A new study from the IIHS makes it clear Americans aren't giving up their cell phones behind the wheel, but there's some good news. The IIHS published the results of a study last week and found that drivers are more likely to talk on the phone than text.
The study surveyed 800 drivers across the U.S. and asked about their phone habits while driving. A whopping 80 percent of the respondents said they had talked on the phone while driving in the past 30 days. Of them, 30 percent said they talk and drive on a daily basis.
However, there's a glimmer of safety in the stats. Most drivers reported they use a handsfree device while talking on the phone, whether through Bluetooth, the phone's speaker, or a headset with a microphone.
Compared to the percentage of respondents who said they talked on the phone in the last 30 days, only 38 percent of drivers admitted to reading emails or texts behind the wheel. A third of them said they had also sent emails or composed text messages as well.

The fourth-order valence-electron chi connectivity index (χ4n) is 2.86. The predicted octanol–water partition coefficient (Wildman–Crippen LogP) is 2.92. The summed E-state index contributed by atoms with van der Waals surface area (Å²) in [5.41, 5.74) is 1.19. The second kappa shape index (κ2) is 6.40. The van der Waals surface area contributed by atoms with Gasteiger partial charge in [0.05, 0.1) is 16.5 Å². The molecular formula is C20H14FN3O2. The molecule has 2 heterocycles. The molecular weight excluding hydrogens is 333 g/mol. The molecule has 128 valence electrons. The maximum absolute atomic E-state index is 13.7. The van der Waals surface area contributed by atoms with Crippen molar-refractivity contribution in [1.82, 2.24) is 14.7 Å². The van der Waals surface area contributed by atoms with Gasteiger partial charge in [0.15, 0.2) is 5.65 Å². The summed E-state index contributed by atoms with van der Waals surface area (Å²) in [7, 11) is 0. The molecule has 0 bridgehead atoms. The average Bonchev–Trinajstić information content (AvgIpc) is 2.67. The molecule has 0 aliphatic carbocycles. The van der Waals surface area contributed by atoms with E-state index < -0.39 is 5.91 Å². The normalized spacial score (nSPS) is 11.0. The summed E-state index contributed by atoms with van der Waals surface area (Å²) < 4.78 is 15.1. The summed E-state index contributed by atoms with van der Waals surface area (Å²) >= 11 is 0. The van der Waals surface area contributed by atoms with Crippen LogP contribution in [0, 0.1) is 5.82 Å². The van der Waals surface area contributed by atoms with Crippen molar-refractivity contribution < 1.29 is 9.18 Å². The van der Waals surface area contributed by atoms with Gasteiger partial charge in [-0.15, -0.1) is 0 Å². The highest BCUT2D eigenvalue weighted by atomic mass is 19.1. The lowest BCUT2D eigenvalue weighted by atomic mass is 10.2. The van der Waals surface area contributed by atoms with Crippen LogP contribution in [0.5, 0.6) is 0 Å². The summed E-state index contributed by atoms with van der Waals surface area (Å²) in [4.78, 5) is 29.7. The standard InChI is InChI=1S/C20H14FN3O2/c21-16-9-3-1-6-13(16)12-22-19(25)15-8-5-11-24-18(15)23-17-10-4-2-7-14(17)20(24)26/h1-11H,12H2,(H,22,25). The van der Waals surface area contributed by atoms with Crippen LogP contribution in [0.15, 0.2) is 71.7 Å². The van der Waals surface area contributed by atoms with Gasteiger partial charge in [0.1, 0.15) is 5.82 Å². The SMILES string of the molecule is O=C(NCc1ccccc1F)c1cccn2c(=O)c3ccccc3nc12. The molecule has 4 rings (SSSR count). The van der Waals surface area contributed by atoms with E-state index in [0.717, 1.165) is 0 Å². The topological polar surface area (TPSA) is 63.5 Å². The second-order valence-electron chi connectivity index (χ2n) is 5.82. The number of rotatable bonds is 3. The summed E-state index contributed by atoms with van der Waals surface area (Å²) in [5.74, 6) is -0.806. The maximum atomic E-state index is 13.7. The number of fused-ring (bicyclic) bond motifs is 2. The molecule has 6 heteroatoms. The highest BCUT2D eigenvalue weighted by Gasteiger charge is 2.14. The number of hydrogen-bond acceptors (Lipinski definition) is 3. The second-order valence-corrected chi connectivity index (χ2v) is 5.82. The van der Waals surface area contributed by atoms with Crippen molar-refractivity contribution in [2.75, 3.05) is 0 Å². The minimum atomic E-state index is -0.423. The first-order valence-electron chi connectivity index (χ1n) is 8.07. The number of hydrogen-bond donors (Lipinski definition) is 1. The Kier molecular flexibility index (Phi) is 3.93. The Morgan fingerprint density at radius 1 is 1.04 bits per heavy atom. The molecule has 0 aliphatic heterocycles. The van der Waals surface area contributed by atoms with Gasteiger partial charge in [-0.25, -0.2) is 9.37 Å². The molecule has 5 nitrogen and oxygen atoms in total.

The rest of the study was more focused on behavior while talking on the phone, whether via a handheld device or handsfree. It found 64 percent of middle-age drivers (representing a wide swath from 30 to 59 years old) said they would chat on the phone while driving on a regular basis. The 24 to 29 year-old age group was second most likely at 44 percent. Serving as bookends, 18 to 24 year-olds were third at 37 percent and elderly drivers aged 60 or older were least likely at 36 percent.
Perhaps contrary to pop culture, it's men who are more often to talk on the phone while driving. The study found men are 22 percent more likely to make a phone call while driving compared to women.
States have worked to implement bans on talking on a cell phone and texting while driving, which has led to the rise in handsfree systems. At the time of the study, 15 states and the District of Columbia had enacted bans on hand-held cell phones while driving. Texting is banned for drivers in 47 states and D.C.
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